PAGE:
Nearly six years have passed since a day spa in Albuquerque, New Mexico, was closed following a state health department investigation into the facility's unregulated practice of 'vampire facials'.

A report released this week by the US Centers for Disease Control and Prevention now details five suspected cases of HIV traced to unsanitary procedures carried out at the spa by its unlicensed operator, demonstrating the importance of rapid contact tracing and regulation of invasive treatments.

In the summer of 2018, the New Mexico Department of Health (NMDOH) opened an investigation into a report of a woman who tested positive on a rapid HIV antigen/ antibody kit while traveling abroad.

With no history of drug use, recent sexual contact outside of her relationship, or blood transfusions, the source of her infection was traced to a facial procedure at an unlicensed spa.

Commonly referred to as a vampire facial when applied to the face, the process involves separating platelets from several tablespoons of blood drawn from a vein and reinjecting them using microneedling into areas of the skin such as scalp, cheeks, and brow.

Though there's little scientific evidence to support the procedure's benefits, it's claimed the concentration of platelets accelerates healing and reduces wrinkles, scar visibility, and other blemishes associated with aging.

By the spring of 2023, the NMDOH had identified four female clients of the spa and a male sexual partner of one of the women as having received a positive test result for HIV infection, the earliest in 2016. One who had received a vampire facial in 2018 was hospitalized three years later with an illness commonly associated with AIDS.

The investigation had uncovered a number of practices at the spa, including unlabeled tubes of blood and injectables such as botox being stored in a kitchen refrigerator alongside food, and unwrapped syringes in drawers, counters, and regular waste disposal. There was also no sign of a regulation steam-based sterilizing system in the facility.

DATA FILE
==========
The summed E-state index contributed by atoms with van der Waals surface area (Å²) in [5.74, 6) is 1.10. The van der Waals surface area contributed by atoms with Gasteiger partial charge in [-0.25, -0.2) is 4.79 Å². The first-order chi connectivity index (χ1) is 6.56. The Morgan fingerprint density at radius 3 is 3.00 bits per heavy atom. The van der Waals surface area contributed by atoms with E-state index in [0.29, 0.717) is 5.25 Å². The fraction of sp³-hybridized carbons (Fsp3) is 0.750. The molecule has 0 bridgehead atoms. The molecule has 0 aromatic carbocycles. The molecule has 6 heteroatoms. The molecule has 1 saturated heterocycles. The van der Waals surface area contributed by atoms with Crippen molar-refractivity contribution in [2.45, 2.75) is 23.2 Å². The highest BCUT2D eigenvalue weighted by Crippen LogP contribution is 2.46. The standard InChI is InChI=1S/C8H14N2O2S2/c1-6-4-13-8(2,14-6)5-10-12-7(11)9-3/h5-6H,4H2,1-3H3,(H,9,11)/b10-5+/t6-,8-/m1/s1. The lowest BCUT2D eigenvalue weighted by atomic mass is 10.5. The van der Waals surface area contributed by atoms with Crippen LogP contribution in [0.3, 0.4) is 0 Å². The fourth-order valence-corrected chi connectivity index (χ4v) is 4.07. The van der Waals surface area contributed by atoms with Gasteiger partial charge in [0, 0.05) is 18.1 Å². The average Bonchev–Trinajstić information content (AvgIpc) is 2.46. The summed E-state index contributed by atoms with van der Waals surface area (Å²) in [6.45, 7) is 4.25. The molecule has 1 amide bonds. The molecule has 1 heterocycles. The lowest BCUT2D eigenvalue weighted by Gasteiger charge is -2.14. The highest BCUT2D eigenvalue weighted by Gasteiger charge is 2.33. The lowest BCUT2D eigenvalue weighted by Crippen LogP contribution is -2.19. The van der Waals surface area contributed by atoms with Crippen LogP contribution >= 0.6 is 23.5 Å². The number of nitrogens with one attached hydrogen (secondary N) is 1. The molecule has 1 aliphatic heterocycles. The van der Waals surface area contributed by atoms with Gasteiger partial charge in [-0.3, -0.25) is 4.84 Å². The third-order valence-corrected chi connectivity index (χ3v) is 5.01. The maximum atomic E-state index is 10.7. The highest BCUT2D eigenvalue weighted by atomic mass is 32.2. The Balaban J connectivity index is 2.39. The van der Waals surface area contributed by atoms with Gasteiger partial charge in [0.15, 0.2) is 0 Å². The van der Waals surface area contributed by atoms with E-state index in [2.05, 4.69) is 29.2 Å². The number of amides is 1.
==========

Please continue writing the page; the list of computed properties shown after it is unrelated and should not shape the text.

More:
Practitioners in the US are required to have a medical license to draw and separate the blood and re-inject the platelet-rich plasma.

Not only did the spa owner not have any of the mandated licenses, but they also did not have an adequate system for recording appointments or client details.

This not only makes it hard to know exactly how the infections spread, it makes it difficult to know just how many clients may have been affected. The NMDOH resorted to testing all 198 clients on record for HIV in the course of their investigation.

"Incomplete spa client records posed a substantial challenge during this investigation, necessitating a large-scale outreach approach to identify potential cases, as opposed to direct communication with all clients," the CDC discusses in its report.

"Requiring maintenance of sufficient client records to ensure adequate traceback by regulated businesses that provide injection services could ensure adequate capability to conduct traceback."

Spa owner Maria de Lourdes Ramos De Ruiz pleaded guilty to five counts of practicing medicine without a license in 2022, resulting in a jail sentence and a requirement to pay restitution to those infected.